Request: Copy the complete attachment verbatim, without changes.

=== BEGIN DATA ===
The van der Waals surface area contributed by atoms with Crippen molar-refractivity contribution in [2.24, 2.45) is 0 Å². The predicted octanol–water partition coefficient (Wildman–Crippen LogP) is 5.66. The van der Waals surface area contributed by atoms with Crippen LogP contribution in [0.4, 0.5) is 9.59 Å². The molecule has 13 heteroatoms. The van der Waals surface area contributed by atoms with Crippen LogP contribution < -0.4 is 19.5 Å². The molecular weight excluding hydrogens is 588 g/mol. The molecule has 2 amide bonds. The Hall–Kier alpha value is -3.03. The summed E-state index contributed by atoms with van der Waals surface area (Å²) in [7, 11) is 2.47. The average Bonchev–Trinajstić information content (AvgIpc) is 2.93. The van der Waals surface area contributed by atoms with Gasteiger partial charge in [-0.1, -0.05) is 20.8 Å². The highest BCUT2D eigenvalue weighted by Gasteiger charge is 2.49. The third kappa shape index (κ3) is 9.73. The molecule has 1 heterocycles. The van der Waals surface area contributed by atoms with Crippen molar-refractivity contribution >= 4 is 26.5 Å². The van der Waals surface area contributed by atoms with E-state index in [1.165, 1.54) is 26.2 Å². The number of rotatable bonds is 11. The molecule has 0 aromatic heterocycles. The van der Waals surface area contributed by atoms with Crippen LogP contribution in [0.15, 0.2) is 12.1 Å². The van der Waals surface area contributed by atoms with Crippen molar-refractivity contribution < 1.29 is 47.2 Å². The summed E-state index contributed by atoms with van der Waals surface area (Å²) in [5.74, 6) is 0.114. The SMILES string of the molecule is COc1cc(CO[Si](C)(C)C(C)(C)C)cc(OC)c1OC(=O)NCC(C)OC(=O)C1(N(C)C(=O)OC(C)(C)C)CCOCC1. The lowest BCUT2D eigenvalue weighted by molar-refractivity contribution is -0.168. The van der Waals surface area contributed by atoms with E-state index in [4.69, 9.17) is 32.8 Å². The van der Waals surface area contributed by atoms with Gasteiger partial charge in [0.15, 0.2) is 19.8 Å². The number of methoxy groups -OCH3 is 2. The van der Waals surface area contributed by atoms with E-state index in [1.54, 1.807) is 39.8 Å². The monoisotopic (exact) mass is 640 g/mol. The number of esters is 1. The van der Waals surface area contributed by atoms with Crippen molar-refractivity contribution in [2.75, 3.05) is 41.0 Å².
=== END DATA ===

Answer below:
The van der Waals surface area contributed by atoms with Crippen molar-refractivity contribution in [2.24, 2.45) is 0 Å². The predicted octanol–water partition coefficient (Wildman–Crippen LogP) is 5.66. The van der Waals surface area contributed by atoms with Crippen LogP contribution in [0.4, 0.5) is 9.59 Å². The molecule has 13 heteroatoms. The van der Waals surface area contributed by atoms with Crippen LogP contribution < -0.4 is 19.5 Å². The molecular weight excluding hydrogens is 588 g/mol. The molecule has 2 amide bonds. The Hall–Kier alpha value is -3.03. The summed E-state index contributed by atoms with van der Waals surface area (Å²) in [7, 11) is 2.47. The average Bonchev–Trinajstić information content (AvgIpc) is 2.93. The van der Waals surface area contributed by atoms with Gasteiger partial charge in [-0.1, -0.05) is 20.8 Å². The highest BCUT2D eigenvalue weighted by Gasteiger charge is 2.49. The third kappa shape index (κ3) is 9.73. The molecule has 1 heterocycles. The van der Waals surface area contributed by atoms with Crippen molar-refractivity contribution >= 4 is 26.5 Å². The van der Waals surface area contributed by atoms with E-state index in [1.165, 1.54) is 26.2 Å². The number of rotatable bonds is 11. The molecule has 0 aromatic heterocycles. The van der Waals surface area contributed by atoms with Crippen LogP contribution in [0.15, 0.2) is 12.1 Å². The van der Waals surface area contributed by atoms with Crippen molar-refractivity contribution < 1.29 is 47.2 Å². The summed E-state index contributed by atoms with van der Waals surface area (Å²) in [5.74, 6) is 0.114. The SMILES string of the molecule is COc1cc(CO[Si](C)(C)C(C)(C)C)cc(OC)c1OC(=O)NCC(C)OC(=O)C1(N(C)C(=O)OC(C)(C)C)CCOCC1. The lowest BCUT2D eigenvalue weighted by molar-refractivity contribution is -0.168. The van der Waals surface area contributed by atoms with E-state index in [4.69, 9.17) is 32.8 Å². The van der Waals surface area contributed by atoms with Gasteiger partial charge in [0.15, 0.2) is 19.8 Å². The number of methoxy groups -OCH3 is 2. The van der Waals surface area contributed by atoms with E-state index in [1.54, 1.807) is 39.8 Å². The monoisotopic (exact) mass is 640 g/mol. The number of esters is 1. The van der Waals surface area contributed by atoms with Crippen molar-refractivity contribution in [2.75, 3.05) is 41.0 Å².